These Trees Get You $100
Thinking of adding a tree to your property without going through our free residential planting programs or competitive consultation services? Consider using our Tree Rebate to offset the cost! Never before has adding a tree been so cost-effective — especially if you consider long term benefits such as lowered heating and utility bills.
Trees are eligible for either $50 or $100 rebates and today, we’re breaking down the species noted for their large canopy and significant environmental benefits that will qualify for a $100 rebate. All you need to do is fill out our Tree Rebate online form and submit a receipt within a year of purchase (additional fine print listed below).
It is no secret that large, mature trees provide unparalleled benefits. Compared to a small-stature tree, a strategically located large canopy tree has a bigger impact on conserving energy, mitigating an urban heat island, and cooling a parking lot. They do more to reduce stormwater runoff; extend the life of streets; improve local air, soil and water quality; reduce atmospheric carbon dioxide; provide wildlife habitat; increase property values; enhance the attractiveness of a community; and promote human health and well being. And when we plant large canopy trees, the bottom-line benefits are multiplied. When it comes to trees, size really does matter.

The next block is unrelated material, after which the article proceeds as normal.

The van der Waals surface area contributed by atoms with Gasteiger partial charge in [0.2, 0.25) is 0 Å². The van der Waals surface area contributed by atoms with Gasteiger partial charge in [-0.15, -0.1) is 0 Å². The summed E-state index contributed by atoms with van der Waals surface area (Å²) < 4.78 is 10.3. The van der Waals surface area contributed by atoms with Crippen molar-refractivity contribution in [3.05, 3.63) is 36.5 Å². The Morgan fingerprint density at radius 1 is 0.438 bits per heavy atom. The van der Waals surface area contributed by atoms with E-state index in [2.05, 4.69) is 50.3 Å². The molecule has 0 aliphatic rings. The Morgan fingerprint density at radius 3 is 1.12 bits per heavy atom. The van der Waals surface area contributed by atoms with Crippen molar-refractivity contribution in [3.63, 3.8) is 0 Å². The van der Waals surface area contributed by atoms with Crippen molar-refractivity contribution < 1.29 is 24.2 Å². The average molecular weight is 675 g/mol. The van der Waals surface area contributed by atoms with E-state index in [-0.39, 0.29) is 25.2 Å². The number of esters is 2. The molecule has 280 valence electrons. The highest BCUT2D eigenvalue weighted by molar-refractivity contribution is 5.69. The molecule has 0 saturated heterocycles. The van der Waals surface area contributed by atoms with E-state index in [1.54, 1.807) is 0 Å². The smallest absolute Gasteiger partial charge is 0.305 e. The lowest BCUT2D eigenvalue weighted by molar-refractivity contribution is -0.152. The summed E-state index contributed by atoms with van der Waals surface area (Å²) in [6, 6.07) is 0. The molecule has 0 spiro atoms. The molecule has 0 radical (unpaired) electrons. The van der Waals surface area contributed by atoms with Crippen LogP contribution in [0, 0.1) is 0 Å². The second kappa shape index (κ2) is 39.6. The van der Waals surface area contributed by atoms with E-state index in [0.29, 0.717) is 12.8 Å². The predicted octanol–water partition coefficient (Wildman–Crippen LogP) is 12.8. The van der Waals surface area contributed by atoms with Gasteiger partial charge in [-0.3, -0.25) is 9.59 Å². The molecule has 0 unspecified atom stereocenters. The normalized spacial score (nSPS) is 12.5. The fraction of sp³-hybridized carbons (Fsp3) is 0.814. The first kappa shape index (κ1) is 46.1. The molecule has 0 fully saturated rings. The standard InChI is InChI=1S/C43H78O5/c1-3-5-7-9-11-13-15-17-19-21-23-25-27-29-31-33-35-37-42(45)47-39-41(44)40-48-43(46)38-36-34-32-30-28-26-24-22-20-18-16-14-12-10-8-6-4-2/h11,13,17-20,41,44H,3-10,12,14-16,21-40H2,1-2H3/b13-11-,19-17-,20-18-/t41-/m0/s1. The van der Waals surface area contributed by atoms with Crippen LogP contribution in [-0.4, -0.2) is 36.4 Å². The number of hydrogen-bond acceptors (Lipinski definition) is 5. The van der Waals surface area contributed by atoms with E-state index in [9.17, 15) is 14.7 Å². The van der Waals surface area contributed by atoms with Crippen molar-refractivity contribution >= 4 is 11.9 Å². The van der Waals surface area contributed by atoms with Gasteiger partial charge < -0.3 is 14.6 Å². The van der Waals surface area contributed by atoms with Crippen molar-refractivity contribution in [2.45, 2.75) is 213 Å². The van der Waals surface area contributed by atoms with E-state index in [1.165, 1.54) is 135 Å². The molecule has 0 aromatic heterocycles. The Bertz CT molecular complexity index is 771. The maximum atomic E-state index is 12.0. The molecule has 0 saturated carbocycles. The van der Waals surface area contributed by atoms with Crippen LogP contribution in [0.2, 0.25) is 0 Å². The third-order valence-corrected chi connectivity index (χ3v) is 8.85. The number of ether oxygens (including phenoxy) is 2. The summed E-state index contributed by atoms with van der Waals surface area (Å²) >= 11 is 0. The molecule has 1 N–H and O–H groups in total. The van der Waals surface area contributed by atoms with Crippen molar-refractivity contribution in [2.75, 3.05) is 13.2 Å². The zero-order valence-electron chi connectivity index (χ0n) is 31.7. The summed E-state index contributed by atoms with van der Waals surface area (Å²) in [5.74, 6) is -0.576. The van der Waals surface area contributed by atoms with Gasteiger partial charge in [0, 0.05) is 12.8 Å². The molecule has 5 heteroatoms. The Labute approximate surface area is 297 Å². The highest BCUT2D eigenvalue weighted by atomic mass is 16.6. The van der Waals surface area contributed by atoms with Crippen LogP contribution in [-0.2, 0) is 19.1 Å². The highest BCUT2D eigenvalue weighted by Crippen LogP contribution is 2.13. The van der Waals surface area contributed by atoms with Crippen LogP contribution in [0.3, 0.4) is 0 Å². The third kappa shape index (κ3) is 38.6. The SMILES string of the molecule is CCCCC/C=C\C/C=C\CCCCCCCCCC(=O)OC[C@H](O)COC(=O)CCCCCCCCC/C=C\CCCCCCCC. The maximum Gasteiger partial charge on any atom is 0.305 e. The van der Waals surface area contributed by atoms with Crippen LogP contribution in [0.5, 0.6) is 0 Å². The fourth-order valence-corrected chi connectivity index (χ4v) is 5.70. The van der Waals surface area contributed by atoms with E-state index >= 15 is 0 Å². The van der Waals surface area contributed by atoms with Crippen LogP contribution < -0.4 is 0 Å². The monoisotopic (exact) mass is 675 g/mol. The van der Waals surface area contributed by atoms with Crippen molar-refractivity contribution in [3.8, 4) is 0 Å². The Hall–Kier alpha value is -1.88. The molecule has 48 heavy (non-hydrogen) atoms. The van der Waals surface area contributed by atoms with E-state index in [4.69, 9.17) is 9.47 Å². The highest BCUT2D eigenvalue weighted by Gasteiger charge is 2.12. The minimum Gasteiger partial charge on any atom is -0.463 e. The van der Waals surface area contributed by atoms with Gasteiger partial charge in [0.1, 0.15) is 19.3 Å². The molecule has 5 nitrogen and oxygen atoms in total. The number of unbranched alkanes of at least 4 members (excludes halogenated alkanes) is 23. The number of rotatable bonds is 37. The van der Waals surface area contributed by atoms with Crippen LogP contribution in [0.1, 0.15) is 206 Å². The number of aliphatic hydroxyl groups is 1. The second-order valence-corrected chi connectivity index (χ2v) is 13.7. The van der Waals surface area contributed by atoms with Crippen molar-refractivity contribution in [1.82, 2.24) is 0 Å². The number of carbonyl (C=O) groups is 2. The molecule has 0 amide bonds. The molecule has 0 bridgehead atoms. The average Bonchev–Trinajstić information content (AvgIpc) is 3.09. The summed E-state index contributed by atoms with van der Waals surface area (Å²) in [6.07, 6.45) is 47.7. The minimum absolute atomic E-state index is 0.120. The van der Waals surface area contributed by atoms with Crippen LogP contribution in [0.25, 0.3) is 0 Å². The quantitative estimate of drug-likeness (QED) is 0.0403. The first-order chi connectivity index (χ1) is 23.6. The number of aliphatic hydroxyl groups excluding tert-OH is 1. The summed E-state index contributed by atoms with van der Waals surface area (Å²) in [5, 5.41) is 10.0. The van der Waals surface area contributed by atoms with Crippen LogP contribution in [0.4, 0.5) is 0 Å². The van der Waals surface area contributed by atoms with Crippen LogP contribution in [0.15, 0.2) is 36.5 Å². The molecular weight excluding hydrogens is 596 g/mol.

One of the oaks’ claim to fame? They support over 500 different kinds of lepidoptera (moths and butterflies). Native oak trees support pollinators throughout the year in a number of ways, but especially by providing winter shelter and habitat. This genus of trees is not only prized by moths and butterflies, but they’ve long been prized by humans for their shade, beauty, and lumber. Don’t take our word for it, the Washington Post said it best recently, “The sturdy, steadfast oak is the perfect tree for troubled times”.
Thankfully our Tree Rebate program recognizes the importance of oaks of their significant canopy contributions and almost 20 different oak species are eligible for our $100 rebate. We’ve even spotlit a few underutilized workhorses:
- Chestnut oak | Quercus montana
- Black oak | Quercus velutina
- Bur oak | Quercus macrocarpa
The bur oak is an incredibly distinct, almost prehistoric-looking shade tree with dark, thick, ornate bark resembling wings adorning its trunk and branches. This tough tree tolerates poor air and soil conditions. Native Americans used its inner bark for varied medicinal purposes. A slow-growing shade tree best planted in a sunny location, the bur oak can be expected to reach about 40 feet in height in 50 years.
- Chinkapin oak | Quercus muehlenbergii
- Live oak | Quercus virginiana
- Northern red oak | Quercus rubra
- Nuttall oak | Quercus nuttallii
- Pin oak | Quercus palustris
Before modern fasteners, pin oak wood was used to join, or “pin” construction timbers together, and so it was named. This is a strong, upright shade tree commonly planted in DC. Pin oaks grow somewhat slowly and under most conditions will reach 40 feet in height in 40 to 50 years. This tree does best in full sun.